CSCMP Releases the 31st Annual State of Logistics Report®

 Which Highlights How Supply Chains are Battered but Not Broken

 

The Council of Supply Chain Management Professionals (CSCMP) released the 31st Annual State of Logistics Report® during a virtual press conference and live webinar with presentation and panel discussions on June 22-23, 2020.
  
Annually, CSCMP collaborates with global strategic management consulting firm, Kearney, as the author and researcher, and with Penske Logistics continuing in its longstanding role as presenter of the report.
Across three-plus decades, the report has offered a snapshot of the American economy through the lens of the logistics sector in the overall supply chain. It is a rigorous compilation of leading logistics intelligence from around the world, shines a spotlight on industry trends, and offers key insights on the ever-evolving industry supply chains.
  
Currently, GDP forecasts for 2020 and 2021 are being revised downward as supply chains are navigating unprecedented waters in the United States and around the world.
  
Before the COVID-19 pandemic struck, supply chains were lauded for their ultra-efficient, single-source and just-in-time capabilities. Now, the report notes that the logistics field will need to construct entirely new levels of supply chain resilience. 
  
Companies that manufacture goods and services will begin to further value resilience in new ways and it will transform the way companies think about supply chains. 


CSCMP Members can watch the recording of the report presentation and panel discussion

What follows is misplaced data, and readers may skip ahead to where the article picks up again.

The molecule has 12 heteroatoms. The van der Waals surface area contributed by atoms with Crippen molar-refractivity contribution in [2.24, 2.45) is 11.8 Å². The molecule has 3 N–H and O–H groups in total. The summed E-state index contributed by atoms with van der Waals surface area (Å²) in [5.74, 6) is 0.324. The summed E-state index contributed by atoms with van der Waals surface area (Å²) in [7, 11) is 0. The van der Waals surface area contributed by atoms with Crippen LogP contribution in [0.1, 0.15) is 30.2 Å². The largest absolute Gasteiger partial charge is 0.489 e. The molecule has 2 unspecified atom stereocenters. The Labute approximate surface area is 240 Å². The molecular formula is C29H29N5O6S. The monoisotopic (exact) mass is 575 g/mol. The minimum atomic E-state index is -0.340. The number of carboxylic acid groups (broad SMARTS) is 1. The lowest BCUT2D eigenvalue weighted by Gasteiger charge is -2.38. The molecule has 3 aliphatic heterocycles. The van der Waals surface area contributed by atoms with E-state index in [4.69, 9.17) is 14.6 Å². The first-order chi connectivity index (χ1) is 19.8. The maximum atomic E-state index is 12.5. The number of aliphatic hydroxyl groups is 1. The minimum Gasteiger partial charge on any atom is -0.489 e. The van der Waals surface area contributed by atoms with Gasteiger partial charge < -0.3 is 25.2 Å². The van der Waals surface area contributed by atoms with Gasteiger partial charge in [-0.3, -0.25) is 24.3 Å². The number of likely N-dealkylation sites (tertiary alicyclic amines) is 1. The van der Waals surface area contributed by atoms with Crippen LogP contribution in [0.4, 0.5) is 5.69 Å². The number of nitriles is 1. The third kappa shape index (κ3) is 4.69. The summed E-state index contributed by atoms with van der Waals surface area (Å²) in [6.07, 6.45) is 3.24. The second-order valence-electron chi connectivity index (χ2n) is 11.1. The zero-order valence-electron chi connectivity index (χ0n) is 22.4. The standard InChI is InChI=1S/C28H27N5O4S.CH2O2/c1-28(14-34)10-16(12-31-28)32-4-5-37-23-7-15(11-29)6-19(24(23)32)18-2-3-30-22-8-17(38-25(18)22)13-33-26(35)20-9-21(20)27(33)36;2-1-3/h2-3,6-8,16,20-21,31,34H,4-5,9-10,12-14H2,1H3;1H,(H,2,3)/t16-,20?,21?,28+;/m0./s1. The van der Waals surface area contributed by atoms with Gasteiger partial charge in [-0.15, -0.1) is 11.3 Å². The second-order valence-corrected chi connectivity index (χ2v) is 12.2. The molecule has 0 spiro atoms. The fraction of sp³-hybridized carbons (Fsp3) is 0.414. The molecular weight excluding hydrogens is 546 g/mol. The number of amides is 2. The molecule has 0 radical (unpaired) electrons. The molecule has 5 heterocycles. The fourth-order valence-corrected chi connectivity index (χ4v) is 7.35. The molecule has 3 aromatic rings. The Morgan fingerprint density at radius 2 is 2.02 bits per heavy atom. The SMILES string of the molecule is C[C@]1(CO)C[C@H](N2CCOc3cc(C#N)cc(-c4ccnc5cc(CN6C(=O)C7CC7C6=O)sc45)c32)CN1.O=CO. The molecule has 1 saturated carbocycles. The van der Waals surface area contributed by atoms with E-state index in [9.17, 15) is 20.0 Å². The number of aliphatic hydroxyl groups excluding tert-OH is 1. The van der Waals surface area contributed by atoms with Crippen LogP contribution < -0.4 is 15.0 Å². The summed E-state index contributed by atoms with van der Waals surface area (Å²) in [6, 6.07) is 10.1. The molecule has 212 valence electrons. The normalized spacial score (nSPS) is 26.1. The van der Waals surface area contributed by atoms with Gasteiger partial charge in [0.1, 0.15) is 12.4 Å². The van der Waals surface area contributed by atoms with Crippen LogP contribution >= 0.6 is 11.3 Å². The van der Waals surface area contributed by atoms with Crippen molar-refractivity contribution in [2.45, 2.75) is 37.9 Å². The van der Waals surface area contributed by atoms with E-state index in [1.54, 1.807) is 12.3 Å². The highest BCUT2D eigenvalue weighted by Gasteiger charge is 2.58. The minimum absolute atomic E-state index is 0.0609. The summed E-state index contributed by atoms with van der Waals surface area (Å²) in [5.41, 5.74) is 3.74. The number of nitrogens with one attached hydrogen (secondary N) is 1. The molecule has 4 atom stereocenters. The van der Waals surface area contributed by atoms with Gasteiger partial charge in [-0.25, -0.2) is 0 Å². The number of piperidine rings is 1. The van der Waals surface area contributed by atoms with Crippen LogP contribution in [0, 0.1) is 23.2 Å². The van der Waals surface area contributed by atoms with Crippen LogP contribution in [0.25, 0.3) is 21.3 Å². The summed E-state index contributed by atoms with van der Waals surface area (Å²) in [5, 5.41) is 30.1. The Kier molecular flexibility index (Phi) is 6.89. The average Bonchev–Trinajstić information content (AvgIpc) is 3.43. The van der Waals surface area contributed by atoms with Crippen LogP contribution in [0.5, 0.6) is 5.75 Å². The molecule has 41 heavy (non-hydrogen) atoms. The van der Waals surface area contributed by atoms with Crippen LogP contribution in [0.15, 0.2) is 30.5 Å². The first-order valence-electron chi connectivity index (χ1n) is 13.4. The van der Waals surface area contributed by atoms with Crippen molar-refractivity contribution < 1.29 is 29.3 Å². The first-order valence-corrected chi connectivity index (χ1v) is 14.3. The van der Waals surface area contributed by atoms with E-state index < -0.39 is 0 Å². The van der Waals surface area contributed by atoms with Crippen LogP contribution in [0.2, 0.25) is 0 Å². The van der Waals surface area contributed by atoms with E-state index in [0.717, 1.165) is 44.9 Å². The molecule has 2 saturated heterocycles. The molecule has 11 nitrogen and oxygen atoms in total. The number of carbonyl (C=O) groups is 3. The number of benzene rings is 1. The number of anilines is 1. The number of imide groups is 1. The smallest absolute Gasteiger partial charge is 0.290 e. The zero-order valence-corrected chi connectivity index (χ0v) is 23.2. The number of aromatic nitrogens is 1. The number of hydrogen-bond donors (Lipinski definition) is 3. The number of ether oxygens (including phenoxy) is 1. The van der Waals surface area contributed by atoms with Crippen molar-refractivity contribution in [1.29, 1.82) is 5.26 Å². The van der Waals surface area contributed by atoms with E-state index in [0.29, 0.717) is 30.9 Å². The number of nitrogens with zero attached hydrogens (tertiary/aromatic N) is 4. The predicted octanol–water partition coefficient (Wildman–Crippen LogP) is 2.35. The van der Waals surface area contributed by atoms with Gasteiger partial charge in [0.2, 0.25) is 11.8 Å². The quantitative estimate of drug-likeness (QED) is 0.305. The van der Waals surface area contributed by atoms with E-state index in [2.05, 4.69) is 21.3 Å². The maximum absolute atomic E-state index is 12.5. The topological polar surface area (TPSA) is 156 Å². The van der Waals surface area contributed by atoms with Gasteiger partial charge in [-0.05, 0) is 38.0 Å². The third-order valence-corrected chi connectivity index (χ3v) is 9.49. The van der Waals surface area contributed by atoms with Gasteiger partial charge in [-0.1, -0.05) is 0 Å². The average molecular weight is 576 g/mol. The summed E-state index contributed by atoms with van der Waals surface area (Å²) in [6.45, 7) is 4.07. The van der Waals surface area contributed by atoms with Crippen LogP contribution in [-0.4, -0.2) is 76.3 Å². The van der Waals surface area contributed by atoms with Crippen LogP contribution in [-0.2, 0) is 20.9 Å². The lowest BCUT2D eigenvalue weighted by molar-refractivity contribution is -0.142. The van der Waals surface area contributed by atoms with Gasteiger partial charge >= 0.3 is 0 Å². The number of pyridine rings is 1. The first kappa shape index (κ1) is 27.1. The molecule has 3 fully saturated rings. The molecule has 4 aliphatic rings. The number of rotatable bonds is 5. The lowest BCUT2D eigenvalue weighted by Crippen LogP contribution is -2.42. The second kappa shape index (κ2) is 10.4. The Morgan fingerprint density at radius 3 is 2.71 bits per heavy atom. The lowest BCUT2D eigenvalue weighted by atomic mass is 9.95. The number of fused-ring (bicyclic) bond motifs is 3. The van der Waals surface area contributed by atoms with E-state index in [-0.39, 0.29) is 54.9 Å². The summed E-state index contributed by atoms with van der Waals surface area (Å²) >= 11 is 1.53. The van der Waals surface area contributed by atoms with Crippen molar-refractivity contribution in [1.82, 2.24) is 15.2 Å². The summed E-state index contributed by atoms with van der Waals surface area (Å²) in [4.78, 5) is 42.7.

Key findings from the 2020 report:

  • In 2019, the national economy completed a strong year with 2.3% growth, taking the U.S. economy to $21.43 trillion in GDP. The logistics industry supporting that economy grew as well, to $1.652 trillion in expenditures. Its productivity improved, bringing its cost to 7.6% of GDP, an improvement from 7.9% the previous year.
  • Road freight, the biggest segment of U.S. logistics spend, was already slowing down in 2019 after a torrid 2018 as years of scarce capacity and increasing rates reversed in favor of shippers. 
  • COVID-19 has been more economically damaging than a standard recession or an escalation of trade tensions. The current pandemic-driven recession ended 126 months of growth, the longest economic expansion in U.S. history.
  • The pandemic and public response has accelerated an already fast growth in e-commerce, which has different logistics needs than traditional retailing. 
  • When the economic recovery begins to occur, it will likely be uneven and staggered. 
  • The consumer confidence index dropped 18.1 points in early April; March saw an 11.9-point decline. 

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